DJ/MPC extraordinaire AraabMUZIK came through with one of my favorite sets of the weekend. His performance is great, because what could be mundane (watching a guy play an MPC for an hour) becomes a spectacle, as the cameras focus on his athletic finger work over the course of the show. The speed and accuracy at which he hits his machine makes him almost as much of an athlete as he is a beat-maker. It’s startling. Hilariously, his beats weren’t even the highlight of the show. While this was all happening, which led to a great dance party in the crowd, perhaps the greatest thing I’ve ever witnessed at a concert took place. Next to our dance circle, a different circle had formed. But there was no dancing. It was something much more extreme.
20. On Not Weeknd
Between 6:55 p.m. and 7:45 p.m., I had a marvelous time at Coachella not seeing The Weeknd. Let me tell you how I spent it (get ready to be filled with jealousy): I walked back to the campsite, ate some Sun Chips, drank a Vitaminwater, packed a little, stretched with my co-campers Jimmy and Nick, threw on a hoodie in case the temperature dropped, went to the bathroom, and then walked back to the venue just in time for The Weeknd to be done. I have a lot of memories from the festival, but there’s not much that will top “Not Weeknd.”
21. On Not Interviewing Avicii
On Friday evening, I was set to interview the DJ known as Avicii. I was excited about this five-minute interview they were granting me, and I spent all of Friday thinking about what to ask him. Then I got news that the interview wasn’t happening. That was probably for the better, for both of us, because the only questions I had come up with were, “You’re playing at the same time as Dr. Dre and Snoop Dogg; how much does that suck?,” “I hear they got holograms, you got holograms?,” and, “There’s no way I’m seeing your set. That isn’t a question, I just wanted you to know that.”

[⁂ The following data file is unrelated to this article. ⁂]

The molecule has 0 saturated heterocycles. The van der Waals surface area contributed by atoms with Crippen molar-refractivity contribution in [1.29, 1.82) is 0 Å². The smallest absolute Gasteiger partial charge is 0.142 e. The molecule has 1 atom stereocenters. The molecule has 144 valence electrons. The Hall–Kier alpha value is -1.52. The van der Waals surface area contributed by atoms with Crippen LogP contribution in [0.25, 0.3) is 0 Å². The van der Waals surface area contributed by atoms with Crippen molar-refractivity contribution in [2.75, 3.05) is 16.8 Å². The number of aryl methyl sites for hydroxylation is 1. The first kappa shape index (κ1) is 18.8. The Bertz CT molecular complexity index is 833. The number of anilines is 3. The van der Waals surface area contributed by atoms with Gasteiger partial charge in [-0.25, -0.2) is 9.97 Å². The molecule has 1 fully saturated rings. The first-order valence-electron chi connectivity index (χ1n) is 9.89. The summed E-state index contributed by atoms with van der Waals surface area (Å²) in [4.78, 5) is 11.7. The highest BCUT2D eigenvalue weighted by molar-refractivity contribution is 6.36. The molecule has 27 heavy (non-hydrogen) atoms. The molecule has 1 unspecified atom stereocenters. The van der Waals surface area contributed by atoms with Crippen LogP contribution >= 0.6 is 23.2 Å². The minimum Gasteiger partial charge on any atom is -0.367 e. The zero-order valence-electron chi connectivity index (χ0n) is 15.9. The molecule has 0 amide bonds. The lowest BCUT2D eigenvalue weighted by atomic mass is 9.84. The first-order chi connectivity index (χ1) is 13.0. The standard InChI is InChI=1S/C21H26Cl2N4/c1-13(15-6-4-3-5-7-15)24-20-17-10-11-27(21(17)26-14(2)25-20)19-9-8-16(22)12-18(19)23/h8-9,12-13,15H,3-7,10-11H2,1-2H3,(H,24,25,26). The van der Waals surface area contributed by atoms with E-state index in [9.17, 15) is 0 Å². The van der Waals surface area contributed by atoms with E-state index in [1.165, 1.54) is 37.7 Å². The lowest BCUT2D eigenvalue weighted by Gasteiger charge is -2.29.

22. On Seeing Justice, Alone
Not so secretly, there was no one I was more excited to see than Justice. Cross is one of my favorite albums ever, and I had pictured in my head that they would just do the album from beginning to end and I would stand there, hands raised, crying. It didn’t happen exactly like that, but it was close. I was pretty reserved for the first few tracks, and then my friends left to go catch Calvin Harris. I don’t know why being alone served as the catalyst, but once they were out of eyeshot, something came over me and I couldn’t control myself. I wish I could comment on the final 30 minutes of the set, but all I remember was joy.
23. On Face Paint and Fancy Nails
Because of the beauty that was my camping neighborhood, I got two pretty important body alterations done while at Coachella. My right ring finger’s nail is now covered in silver glitter (I have no idea how to get it off — please, someone help) and I got a triangle painted on my face. I don’t know why it took me so long to get either of these done. Having one nail silver and glittery has brightened my day on numerous occasions, mainly because I forget it’s there every 10 minutes. As for the face paint, having a triangle on your face is awesome. I don’t know how appropriate it is in the real world, but I assume it falls under the rules of most Casual Fridays. I hope.
24. On VIP Stares
After spending a few hours on Friday and Saturday in VIP (#humblebrag) to charge my phone and people-watch, I was shocked and pleased about how un-VIP it felt. It didn’t seem pretentious and no one seemed to be trying too hard to look cool. Then Sunday came around and it became clear this would be the scene to watch Dr. Dre and Snoop. After making a final clothing change, I returned to this area with my cool-guy game face on. After a few loops and some smiles in return to my stares, I was excited that people seemed to be responding to me well. Then I caught my reflection on a window and remembered that I still had a watercolored triangle on my face. Sigh.